GIVEAWAY ALERT: THE WRITER’S SHOWCASE

To celebrate the release of a new book, Writers Helping Writers has a giveaway happening July 20th & July 23rd. You can win some great prizes, including gift certificates that can be spent on writing services within our Writer’s Showcase. Stop by to enter!

Resource Alert: A List of Additional Jobs Profiles for Your Characters

Some of the amazing writers in our community have put together additional career profiles for you, based on jobs they have done in the past. What a great way to get accurate information so you can better describe the roles and responsibilities that go with a specific job, right? To access this list, GO HERE.

Happy writing to all!

 A note from Cindy

I love this Thesaurus and all the others I have from this wonderful team of writers. Grab a copy- you will not regret it.

Rebuilding an Author Brand After an Absence

Norma Gail is an inspiration to me and I asked her to share her story. Perhaps you will be inspired to press forward toward your publishing dreams.

Rebuilding an author brand after an absence is as difficult as building your brand in the first place. It takes persistence to gain recognition of a tagline or phrase synonymous with what you write. Silence for a long time period causes name recognition to be lost.

 

My brand went silent from July 2018 through January of 2020. I had four major surgeries in the space of two years. The death of my mother, moving an elderly aunt and uncle to a care facility near me, my aunt’s death, and the sale of both homes along with changed family dynamics overwhelmed me.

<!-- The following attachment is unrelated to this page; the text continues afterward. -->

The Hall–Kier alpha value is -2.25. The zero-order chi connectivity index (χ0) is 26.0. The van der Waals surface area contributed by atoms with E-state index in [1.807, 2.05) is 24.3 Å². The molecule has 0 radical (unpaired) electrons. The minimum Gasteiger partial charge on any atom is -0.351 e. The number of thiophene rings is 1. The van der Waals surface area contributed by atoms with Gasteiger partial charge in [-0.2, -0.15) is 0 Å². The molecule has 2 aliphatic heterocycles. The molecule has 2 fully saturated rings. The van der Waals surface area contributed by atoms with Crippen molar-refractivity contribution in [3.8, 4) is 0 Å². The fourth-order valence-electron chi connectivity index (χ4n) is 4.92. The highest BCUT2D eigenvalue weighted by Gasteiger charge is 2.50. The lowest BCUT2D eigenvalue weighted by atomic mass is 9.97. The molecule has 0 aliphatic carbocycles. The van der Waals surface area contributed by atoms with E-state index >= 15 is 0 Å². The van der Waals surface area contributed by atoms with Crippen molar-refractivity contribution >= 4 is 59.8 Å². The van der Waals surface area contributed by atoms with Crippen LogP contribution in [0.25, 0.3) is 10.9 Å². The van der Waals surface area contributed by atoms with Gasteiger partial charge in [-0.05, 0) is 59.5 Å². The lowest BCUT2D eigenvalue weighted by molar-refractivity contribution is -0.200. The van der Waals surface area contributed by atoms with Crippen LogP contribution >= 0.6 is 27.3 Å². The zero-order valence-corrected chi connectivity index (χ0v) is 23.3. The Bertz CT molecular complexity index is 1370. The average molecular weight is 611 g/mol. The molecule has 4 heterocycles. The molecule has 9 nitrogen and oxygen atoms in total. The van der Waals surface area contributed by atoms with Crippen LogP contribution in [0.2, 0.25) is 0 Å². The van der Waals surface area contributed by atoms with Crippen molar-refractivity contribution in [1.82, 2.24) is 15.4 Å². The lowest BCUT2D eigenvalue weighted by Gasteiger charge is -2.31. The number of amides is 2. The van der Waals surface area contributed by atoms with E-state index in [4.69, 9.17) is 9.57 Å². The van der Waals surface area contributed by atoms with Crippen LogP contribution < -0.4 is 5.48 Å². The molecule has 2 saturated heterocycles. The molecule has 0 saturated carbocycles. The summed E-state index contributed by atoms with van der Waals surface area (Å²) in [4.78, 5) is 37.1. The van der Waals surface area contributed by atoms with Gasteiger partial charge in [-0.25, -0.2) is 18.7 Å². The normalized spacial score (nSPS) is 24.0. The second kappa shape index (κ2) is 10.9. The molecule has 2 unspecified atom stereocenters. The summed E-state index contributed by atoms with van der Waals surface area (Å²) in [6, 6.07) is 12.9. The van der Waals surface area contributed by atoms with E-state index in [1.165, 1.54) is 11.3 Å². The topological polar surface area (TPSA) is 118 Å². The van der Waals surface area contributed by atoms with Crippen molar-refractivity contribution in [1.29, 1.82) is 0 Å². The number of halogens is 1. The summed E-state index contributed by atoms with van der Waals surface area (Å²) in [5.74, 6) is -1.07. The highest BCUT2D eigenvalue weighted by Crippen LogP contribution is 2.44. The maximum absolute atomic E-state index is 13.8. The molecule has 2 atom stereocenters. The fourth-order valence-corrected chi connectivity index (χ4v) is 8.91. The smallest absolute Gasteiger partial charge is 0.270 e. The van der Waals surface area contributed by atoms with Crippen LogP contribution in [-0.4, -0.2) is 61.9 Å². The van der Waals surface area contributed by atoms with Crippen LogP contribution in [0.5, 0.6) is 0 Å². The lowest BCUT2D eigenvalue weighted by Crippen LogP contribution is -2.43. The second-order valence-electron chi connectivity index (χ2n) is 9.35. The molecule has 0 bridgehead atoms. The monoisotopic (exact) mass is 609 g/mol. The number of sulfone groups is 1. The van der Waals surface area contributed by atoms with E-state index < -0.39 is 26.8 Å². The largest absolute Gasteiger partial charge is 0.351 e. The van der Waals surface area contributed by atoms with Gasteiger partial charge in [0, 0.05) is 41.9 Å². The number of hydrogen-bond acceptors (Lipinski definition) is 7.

These life-changing events destroyed all desire and motivation to promote my first book, Land of My Dreams, or maintain my blog schedule. At the same time, my husband moved his office home, our son moved in. As I began to gain recognition again, the COVID crisis led to my husband’s retirement and uncertain book sales. Life as I knew it ceased to exist.

 

My two brands, 2MefromHim Devotionals and Fiction to Refresh Your Spirit vanished from daily social media. There are seasons to be gentle with ourselves. I finished the blogs I had scheduled and walked away. What I write is written for God. What I become is up to God. What is important is to cling to God.

 

I discovered that to edit and rewrite my book in progress was therapeutic. The familiarity of my characters and their story ministered to my heart. God allowed my own fiction to refresh my spirit.

My social media presence consisted of shared scripture and memes that ministered to my heart. While my following on Facebook increased, my other social media accounts lay quiet.